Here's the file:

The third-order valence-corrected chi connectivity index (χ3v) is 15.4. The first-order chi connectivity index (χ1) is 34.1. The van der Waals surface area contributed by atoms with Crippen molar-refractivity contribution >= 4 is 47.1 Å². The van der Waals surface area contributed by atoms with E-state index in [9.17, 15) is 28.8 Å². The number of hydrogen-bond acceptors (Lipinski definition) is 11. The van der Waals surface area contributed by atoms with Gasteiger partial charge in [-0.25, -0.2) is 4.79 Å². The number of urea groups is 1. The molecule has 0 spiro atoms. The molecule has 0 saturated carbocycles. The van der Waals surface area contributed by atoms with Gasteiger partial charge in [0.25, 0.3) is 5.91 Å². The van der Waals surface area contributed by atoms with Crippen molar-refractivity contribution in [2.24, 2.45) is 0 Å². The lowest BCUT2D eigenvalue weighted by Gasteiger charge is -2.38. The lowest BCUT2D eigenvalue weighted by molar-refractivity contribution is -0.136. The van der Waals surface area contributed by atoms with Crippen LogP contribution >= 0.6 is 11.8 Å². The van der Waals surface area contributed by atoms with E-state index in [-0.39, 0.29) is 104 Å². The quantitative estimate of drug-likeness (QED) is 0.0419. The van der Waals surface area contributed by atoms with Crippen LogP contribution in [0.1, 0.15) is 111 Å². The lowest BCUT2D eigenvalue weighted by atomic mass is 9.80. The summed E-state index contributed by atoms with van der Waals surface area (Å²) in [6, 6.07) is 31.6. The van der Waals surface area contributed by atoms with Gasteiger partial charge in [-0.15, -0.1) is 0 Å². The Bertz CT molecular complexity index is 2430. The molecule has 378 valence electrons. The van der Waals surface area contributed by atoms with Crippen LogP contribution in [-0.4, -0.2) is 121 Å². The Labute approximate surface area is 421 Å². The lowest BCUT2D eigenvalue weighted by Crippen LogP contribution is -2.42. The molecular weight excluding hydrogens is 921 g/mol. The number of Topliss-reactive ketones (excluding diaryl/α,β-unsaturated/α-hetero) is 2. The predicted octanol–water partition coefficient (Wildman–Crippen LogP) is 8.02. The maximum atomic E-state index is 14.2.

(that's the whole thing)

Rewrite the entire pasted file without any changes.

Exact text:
The third-order valence-corrected chi connectivity index (χ3v) is 15.4. The first-order chi connectivity index (χ1) is 34.1. The van der Waals surface area contributed by atoms with Crippen molar-refractivity contribution >= 4 is 47.1 Å². The van der Waals surface area contributed by atoms with E-state index in [9.17, 15) is 28.8 Å². The number of hydrogen-bond acceptors (Lipinski definition) is 11. The van der Waals surface area contributed by atoms with Gasteiger partial charge in [-0.25, -0.2) is 4.79 Å². The number of urea groups is 1. The molecule has 0 spiro atoms. The molecule has 0 saturated carbocycles. The van der Waals surface area contributed by atoms with Gasteiger partial charge in [0.25, 0.3) is 5.91 Å². The van der Waals surface area contributed by atoms with Crippen molar-refractivity contribution in [2.24, 2.45) is 0 Å². The lowest BCUT2D eigenvalue weighted by Gasteiger charge is -2.38. The lowest BCUT2D eigenvalue weighted by molar-refractivity contribution is -0.136. The van der Waals surface area contributed by atoms with Crippen LogP contribution >= 0.6 is 11.8 Å². The van der Waals surface area contributed by atoms with E-state index in [-0.39, 0.29) is 104 Å². The quantitative estimate of drug-likeness (QED) is 0.0419. The van der Waals surface area contributed by atoms with Crippen LogP contribution in [0.1, 0.15) is 111 Å². The lowest BCUT2D eigenvalue weighted by atomic mass is 9.80. The summed E-state index contributed by atoms with van der Waals surface area (Å²) in [6, 6.07) is 31.6. The van der Waals surface area contributed by atoms with Gasteiger partial charge in [-0.15, -0.1) is 0 Å². The Bertz CT molecular complexity index is 2430. The molecule has 378 valence electrons. The van der Waals surface area contributed by atoms with Crippen LogP contribution in [-0.4, -0.2) is 121 Å². The Labute approximate surface area is 421 Å². The lowest BCUT2D eigenvalue weighted by Crippen LogP contribution is -2.42. The molecular weight excluding hydrogens is 921 g/mol. The number of Topliss-reactive ketones (excluding diaryl/α,β-unsaturated/α-hetero) is 2. The predicted octanol–water partition coefficient (Wildman–Crippen LogP) is 8.02. The maximum atomic E-state index is 14.2.